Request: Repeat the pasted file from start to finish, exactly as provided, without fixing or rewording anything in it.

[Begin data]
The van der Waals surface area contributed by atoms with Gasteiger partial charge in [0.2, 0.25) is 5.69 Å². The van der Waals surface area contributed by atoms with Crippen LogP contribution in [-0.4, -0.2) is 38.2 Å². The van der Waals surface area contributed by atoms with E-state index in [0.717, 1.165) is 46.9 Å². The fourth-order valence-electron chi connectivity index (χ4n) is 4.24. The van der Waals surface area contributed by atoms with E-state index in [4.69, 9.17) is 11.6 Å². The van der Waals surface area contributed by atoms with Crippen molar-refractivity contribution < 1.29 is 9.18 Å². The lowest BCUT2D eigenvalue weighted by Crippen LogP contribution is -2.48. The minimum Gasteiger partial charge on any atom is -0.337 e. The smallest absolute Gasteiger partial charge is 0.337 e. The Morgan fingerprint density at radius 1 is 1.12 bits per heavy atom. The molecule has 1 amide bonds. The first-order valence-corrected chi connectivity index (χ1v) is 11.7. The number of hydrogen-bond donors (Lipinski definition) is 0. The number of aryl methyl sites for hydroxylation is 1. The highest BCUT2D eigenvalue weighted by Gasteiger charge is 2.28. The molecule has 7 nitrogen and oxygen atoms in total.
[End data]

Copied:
The van der Waals surface area contributed by atoms with Gasteiger partial charge in [0.2, 0.25) is 5.69 Å². The van der Waals surface area contributed by atoms with Crippen LogP contribution in [-0.4, -0.2) is 38.2 Å². The van der Waals surface area contributed by atoms with E-state index in [0.717, 1.165) is 46.9 Å². The fourth-order valence-electron chi connectivity index (χ4n) is 4.24. The van der Waals surface area contributed by atoms with E-state index in [4.69, 9.17) is 11.6 Å². The van der Waals surface area contributed by atoms with Crippen molar-refractivity contribution < 1.29 is 9.18 Å². The lowest BCUT2D eigenvalue weighted by Crippen LogP contribution is -2.48. The minimum Gasteiger partial charge on any atom is -0.337 e. The smallest absolute Gasteiger partial charge is 0.337 e. The Morgan fingerprint density at radius 1 is 1.12 bits per heavy atom. The molecule has 1 amide bonds. The first-order valence-corrected chi connectivity index (χ1v) is 11.7. The number of hydrogen-bond donors (Lipinski definition) is 0. The number of aryl methyl sites for hydroxylation is 1. The highest BCUT2D eigenvalue weighted by Gasteiger charge is 2.28. The molecule has 7 nitrogen and oxygen atoms in total.